Publication date: August 14th 2012
Oftentimes when a book is filled with such outrageous, politically incorrect, hilarious humor it can become one note. Thankfully, when handled by a gifted author with the ability to create multi-faceted characters and situations this is not the case with Where’d You Go, Bernadette. Maria Semple is one of those people whose work you read and think, “I’d really like to go out for a drink with her.” Her writing credits include Arrested Development and Mad About You, two shows that rank right up there for wit and humanity.
Bernadette is a talented architect who, due to an unfortunate series of events, relocates with her husband from Los Angeles to Seattle. The transition is not an easy one and she finds much to dislike about Seattle. On the other hand, her husband thrives as a cult-like hero-figure at Microsoft and her daughter (born after several miscarriages) is, by the eighth grade, not only well adjusted and well liked but brilliant. This, despite being given the name Balakrishna (she goes by Bee). Why then is Bernadette holed up in her decrepit house, living life online to the point of giving over all her personal information to an online assistant in India? Part of the truth becomes apparent when she reveals she’d like to go to the South Pole
If for no other reason than to be able to put my hand on the South Pole marker and declare that the world literally revolved around me.
Bernadette’s neuroses and narcissism escalate until her beleaguered husband is forced to try an intervention at which point she disappears. Where’d You Go, Bernadette is told partly from Bee’s perspective as she gathers a paper trail of emails and personal documents to find her mother. In light of her academic achievements she is sent off to boarding school a semester early, a move she was looking forward to, but with her mother gone she cannot adjust to this new life and returns home.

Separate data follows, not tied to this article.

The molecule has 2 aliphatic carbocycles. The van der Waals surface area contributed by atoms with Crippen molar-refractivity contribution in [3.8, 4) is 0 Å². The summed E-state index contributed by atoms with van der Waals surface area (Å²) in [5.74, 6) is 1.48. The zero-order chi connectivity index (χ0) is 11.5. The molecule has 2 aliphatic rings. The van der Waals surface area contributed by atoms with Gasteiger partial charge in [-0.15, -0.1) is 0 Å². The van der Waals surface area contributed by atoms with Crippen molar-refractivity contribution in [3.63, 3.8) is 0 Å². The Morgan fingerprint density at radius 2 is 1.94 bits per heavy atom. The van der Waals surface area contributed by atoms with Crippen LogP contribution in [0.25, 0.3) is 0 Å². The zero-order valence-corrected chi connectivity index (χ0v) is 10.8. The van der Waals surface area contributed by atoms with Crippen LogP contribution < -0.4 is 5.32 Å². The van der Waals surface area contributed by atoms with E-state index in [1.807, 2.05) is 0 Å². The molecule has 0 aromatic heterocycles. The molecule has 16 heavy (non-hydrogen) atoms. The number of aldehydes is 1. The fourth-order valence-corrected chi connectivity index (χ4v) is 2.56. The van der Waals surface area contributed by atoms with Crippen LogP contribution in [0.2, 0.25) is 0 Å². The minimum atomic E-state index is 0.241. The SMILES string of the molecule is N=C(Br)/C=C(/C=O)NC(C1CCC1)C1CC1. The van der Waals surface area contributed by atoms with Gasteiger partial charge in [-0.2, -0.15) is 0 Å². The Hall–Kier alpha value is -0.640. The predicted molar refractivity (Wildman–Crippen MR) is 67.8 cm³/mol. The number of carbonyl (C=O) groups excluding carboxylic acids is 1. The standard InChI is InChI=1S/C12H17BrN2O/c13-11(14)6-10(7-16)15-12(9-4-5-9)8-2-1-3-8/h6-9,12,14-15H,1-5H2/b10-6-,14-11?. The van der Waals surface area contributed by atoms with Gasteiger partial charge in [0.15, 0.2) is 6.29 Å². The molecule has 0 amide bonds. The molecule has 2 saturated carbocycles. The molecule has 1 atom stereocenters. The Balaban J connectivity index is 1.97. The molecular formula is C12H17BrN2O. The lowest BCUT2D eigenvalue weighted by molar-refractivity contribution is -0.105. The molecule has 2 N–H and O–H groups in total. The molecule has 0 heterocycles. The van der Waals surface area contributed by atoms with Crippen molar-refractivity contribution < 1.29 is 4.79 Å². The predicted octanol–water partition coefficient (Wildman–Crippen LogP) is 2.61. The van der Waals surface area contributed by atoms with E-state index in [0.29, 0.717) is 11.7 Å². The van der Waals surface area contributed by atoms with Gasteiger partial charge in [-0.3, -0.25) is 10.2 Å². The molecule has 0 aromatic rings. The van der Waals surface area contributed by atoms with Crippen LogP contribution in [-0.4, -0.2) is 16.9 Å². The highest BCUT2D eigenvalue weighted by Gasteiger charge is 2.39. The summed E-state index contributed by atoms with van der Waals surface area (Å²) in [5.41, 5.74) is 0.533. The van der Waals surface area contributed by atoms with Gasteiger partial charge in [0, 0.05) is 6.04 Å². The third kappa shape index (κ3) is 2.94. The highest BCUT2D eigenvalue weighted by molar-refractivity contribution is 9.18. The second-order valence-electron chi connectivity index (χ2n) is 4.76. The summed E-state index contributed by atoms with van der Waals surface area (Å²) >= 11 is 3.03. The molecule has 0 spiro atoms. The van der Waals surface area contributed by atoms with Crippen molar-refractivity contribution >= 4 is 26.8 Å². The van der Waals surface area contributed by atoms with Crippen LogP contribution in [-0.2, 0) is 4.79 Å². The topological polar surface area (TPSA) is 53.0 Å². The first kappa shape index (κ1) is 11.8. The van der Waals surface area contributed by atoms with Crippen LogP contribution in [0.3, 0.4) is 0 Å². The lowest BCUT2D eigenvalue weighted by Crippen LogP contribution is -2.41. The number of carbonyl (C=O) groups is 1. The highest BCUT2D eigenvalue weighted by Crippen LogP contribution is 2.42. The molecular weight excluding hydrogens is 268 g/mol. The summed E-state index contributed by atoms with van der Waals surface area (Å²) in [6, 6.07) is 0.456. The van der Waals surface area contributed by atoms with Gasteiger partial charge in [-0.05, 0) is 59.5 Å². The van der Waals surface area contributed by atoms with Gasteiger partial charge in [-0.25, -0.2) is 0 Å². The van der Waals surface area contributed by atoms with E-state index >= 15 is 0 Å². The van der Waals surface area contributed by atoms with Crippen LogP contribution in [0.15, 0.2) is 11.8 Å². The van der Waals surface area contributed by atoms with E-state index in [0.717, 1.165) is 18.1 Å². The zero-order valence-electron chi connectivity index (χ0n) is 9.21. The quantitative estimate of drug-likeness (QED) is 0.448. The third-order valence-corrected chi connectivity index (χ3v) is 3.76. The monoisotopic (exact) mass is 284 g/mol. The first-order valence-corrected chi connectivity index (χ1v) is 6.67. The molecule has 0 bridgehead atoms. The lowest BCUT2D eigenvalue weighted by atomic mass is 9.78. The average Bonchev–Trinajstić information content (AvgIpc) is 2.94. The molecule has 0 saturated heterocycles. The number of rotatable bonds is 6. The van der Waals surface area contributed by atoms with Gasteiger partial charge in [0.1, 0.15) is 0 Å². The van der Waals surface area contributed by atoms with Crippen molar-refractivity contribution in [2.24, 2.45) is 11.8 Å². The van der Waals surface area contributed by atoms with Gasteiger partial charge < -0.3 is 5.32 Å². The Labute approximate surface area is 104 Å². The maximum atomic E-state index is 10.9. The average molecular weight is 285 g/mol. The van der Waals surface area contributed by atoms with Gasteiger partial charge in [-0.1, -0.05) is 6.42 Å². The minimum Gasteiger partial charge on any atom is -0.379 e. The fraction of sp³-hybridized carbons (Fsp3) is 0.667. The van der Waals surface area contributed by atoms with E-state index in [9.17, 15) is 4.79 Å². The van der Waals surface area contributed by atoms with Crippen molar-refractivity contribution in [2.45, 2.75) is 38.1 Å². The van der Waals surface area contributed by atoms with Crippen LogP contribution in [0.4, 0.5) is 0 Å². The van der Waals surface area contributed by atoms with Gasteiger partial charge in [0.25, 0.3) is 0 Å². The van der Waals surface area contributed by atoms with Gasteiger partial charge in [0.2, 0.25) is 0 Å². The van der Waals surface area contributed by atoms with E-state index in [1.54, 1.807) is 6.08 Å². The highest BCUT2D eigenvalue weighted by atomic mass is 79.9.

This is one of those elusive books to review because what you really want to say is ‘it’s so funny, it’s so damn funny’ and stop there but it is so much more. Using humor Semple gives us a snapshot of contemporary American life and hones the picture further by centering the world in Seattle and at the land of Microsoft, one of the few places in Seattle that Bernadette does not loathe.
“What’s Microsoft’s mission anyway” I asked, wolfing down a piece of Costco birthday cake. It was Costco day on campus, and they were signing people up for discounted membership, using free sheet cake as enticement. No wonder I get confused and sometimes mistake the place for Utopia.
In the midst of this world within a world she explores the new culture of business, rife with all its jargon and secret society attitudes. Where’d You Go, Bernadette is not a morality tale but amongst the pages of snarkiness there are many occasions where self-recognition may occur—am I the overbearing mother? The anti-social neighbor? The status mad wife? The proud acronym spouting member of a self-help group? Semple covers a lot of humanity’s bases and with such a strong light no one can hide. Bernadette may be a whack job and has possibly let her neuroses lead her off the trail of normal to crazy town but she is not lost. She knows where she is and she knows how to get back and the reader will enjoy every minute of the journey.
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